Tragic missed opportunity
It is mystifying that the Department for Education and Employment sought her advice for the phonics element of the National Literacy Strategy, then failed to heed it.
One has to question who has influenced the national literacy team and whether the strategy is promoting best practice in the early years. The phonics element is too little, too late and too slow.
Education minister Estelle Morris (Letters, December 8), ably fights her corner by stating that in reality the literacy hour was invented by New Labour. Will she be so proud when it becomes widely known there are many language experts fighting the corner of every child to receive the best and most effective early literacy education?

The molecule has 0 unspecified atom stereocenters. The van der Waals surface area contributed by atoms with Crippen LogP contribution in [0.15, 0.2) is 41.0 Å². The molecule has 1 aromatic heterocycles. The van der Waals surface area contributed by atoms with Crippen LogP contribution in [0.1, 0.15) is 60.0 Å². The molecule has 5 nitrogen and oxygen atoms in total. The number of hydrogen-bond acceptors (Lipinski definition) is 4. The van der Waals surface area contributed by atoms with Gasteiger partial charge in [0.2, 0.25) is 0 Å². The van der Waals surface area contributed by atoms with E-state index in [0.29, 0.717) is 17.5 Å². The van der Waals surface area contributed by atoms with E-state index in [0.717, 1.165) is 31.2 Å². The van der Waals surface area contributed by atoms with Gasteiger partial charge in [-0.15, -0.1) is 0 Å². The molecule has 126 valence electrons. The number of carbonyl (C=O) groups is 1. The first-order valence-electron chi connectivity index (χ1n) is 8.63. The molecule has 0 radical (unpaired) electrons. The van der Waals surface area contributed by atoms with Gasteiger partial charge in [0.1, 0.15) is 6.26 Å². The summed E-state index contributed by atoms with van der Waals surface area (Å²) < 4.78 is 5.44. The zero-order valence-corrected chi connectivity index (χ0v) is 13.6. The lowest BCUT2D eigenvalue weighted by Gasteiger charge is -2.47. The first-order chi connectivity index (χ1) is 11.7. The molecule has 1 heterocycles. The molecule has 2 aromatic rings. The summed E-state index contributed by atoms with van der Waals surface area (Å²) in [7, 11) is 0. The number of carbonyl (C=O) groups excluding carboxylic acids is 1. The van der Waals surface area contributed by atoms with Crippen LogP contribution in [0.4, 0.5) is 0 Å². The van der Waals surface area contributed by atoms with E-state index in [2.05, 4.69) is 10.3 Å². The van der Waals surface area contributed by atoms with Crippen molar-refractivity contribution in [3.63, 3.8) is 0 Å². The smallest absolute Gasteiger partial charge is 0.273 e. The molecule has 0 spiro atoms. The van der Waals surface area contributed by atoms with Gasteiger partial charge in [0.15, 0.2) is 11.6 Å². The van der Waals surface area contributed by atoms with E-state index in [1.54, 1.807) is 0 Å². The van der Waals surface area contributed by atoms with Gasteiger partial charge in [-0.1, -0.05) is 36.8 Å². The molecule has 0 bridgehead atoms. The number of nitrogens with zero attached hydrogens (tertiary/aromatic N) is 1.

The implication is that all the money, organisation and efforts to implement the strategy have been squandered on flawed methods. Te DFEE has tragically missed the opportunity to "get it right".
The consistent and successful outcomes of the synthetic phonics approach include early and advanced-level skills of reading, writing and spelling for almost 100 per cent of children, greatly reduced special needs, reduced symptoms of dyslexia, no gender gaps, great success for children with English as an additional language (as in Ruth's school), to name but a few.
I hope Estelle Morris will soon fulfil her responsibility as standards minister to respond to those people who are concerned that we shall fail another generation of children.
Schools purporting to "do phonics" as per the strategy, are giving children an inferior version of phonics amid a dose of whole language and guesswork strategies.
It is little wonder that David Blunkett can only aim at 80 per cent literacy success, rather than the near 100 per cent achievable with the correct early literacy foundations.
Debbie Hepplewhite Walnut House, Floreat Gardens NewburyBerkshire